My work is based on investigating myself within the context of American popular culture. The difference between the drawn mark and the appropriated image is a metaphor for the conflict between reality and ideology that many of us experience. I try to create a sense of uncomfortable visual tension by blending thoughts and images that do not fit together. I am influenced by narratives and characters found in contemporary entertainment, which often centers on themes of dystopia and unresolved conflict. I want my work to record and document specific times and places, suggest the selfish motives that lurk beneath socially
acceptable behavior, and reference the surface qualities and rich graphic
aesthetic in the history of printmaking.
The contradiction between private and public behavior was a recurring them in my childhood. While I was raised to admire a strong work ethic and regard growth and excess as markers of success, sprawling industrial agriculture and its accompanying evils [ills] were omnipresent. In the Central Valley region of California unlimited growing potential was paired with the ever-present threat of drug and gang violence. My home county produced 80% of America’s table wine and 80% of its crystal meth. I lived in a rural area plagued by urban problems. My daily experiences were set against a backdrop of fictional landscapes like Blade Runner, Mad Max, Teenage Mutant Ninja Turtles, The Three Stooges, and accompanied by a Punk and Heavy Metal soundtrack.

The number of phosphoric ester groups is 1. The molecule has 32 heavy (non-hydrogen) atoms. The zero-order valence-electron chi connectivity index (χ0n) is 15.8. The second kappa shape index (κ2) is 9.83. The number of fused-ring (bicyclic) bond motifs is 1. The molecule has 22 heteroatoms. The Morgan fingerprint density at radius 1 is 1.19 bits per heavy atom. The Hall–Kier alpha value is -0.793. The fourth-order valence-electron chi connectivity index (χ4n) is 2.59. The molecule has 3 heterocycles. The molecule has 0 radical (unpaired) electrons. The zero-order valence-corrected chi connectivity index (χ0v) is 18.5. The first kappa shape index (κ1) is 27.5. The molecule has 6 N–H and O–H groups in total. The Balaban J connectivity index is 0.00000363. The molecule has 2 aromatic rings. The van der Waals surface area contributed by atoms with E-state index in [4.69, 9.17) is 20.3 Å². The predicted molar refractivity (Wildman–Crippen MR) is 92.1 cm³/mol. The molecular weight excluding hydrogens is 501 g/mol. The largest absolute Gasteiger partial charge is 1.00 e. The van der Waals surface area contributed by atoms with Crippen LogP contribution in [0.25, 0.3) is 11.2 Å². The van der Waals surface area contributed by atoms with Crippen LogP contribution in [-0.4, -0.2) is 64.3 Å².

I filter the complexities of adulthood through the exaggerated simplicity of
narratives aimed at children. The tension between these opposites is a key
component of my work. My images also incorporate several subjective elements come such as memory, fancifulness, and intuitive connections between personal experiences and universal expressions of experience. The characters in my prints find themselves in situations where their behavior reflects their sense of personal, social, or moral responsibility. The narratives found in graphic novels, movies, and video games are not so different from older morality plays and allegorical art. These works of fiction use over-the-top or exaggerated action to belabor a point or resolve conflict.